After the South issued a call to arms in April 1861, volunteers rapidly assembled, and Confederate officials took over the defense of Virginia. Infantry units were organized, training camps were established, and the new army began.
Even before Virginia officially seceded, local officials started calling out the state militia. In the Richmond Dispatch of April 15, 1861 a number of official notices like this one appeared: “ATTENTION, 4th COMPANY, 2d BATTALION 19th REGIMENT VIRGINIA MILITIA.-Assemble for instruction in Drill, at Leigh Street African Church on TUESDAY, the 16th inst., at 4 o'clock P.M.” In case individuals did not know that they were members of this company, the notice went on to state: “This Company District is bounded as follows: Commencing on the Northwest corner of Duval and 2d streets; thence North side of Duval street to Brooke Avenue; thence East side of Brooke Avenue to the corporation line; thence along the corporation line to the West side of 2d street; thence along 2d street to the place of starting. All persons subject to militia duty within this district will report promptly. This parade is required by law, and all absentees will be fined to the fullest extent of the law.”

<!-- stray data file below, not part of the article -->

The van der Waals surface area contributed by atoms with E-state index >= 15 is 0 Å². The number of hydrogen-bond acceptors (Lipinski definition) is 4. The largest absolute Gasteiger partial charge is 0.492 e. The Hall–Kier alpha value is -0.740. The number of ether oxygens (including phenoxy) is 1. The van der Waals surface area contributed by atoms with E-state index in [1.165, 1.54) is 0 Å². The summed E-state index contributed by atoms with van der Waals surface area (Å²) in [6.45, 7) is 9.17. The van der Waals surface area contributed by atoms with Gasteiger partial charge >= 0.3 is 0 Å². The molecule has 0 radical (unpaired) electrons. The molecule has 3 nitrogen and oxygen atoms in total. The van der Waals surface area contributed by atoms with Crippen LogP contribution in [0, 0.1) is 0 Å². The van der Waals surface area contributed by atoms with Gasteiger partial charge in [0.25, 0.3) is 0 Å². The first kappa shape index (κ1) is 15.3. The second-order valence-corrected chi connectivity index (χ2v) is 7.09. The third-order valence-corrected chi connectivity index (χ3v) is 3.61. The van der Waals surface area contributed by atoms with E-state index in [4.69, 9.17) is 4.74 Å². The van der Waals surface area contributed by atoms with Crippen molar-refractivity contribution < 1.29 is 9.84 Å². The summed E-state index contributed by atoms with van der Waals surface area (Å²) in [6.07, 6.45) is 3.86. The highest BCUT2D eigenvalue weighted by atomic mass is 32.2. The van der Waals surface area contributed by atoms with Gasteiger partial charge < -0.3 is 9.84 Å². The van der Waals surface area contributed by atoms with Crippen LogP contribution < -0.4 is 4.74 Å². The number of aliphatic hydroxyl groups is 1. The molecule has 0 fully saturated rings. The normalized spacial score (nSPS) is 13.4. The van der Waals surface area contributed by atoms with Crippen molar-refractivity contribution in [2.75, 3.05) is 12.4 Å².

Men who were already in pre-war volunteer companies were exempt from universal militia service, and such militia, anyway, would not be considered of a quality good enough to do much serious fighting. The volunteer companies would make up the main line of Virginia's forces.
At first men in volunteer companies tended simply to gather together at their customary meeting places, armed and ready to move as directed. One of many notices in the same paper as called out the universal companies called for a typical volunteer company muster: “MONTGOMERY GUARD, COMP'Y C, 1st REG'T VA. VOLS. Drill on the Capitol Square, Monday EVENING, 15th inst., at a quarter before 8 o'clk, with Rifle-Muskets, Waist Belts, Bayonet Scabbord, Cap Boxes, and ten [percussion] caps each man.” On April 17, 1861 Virginia's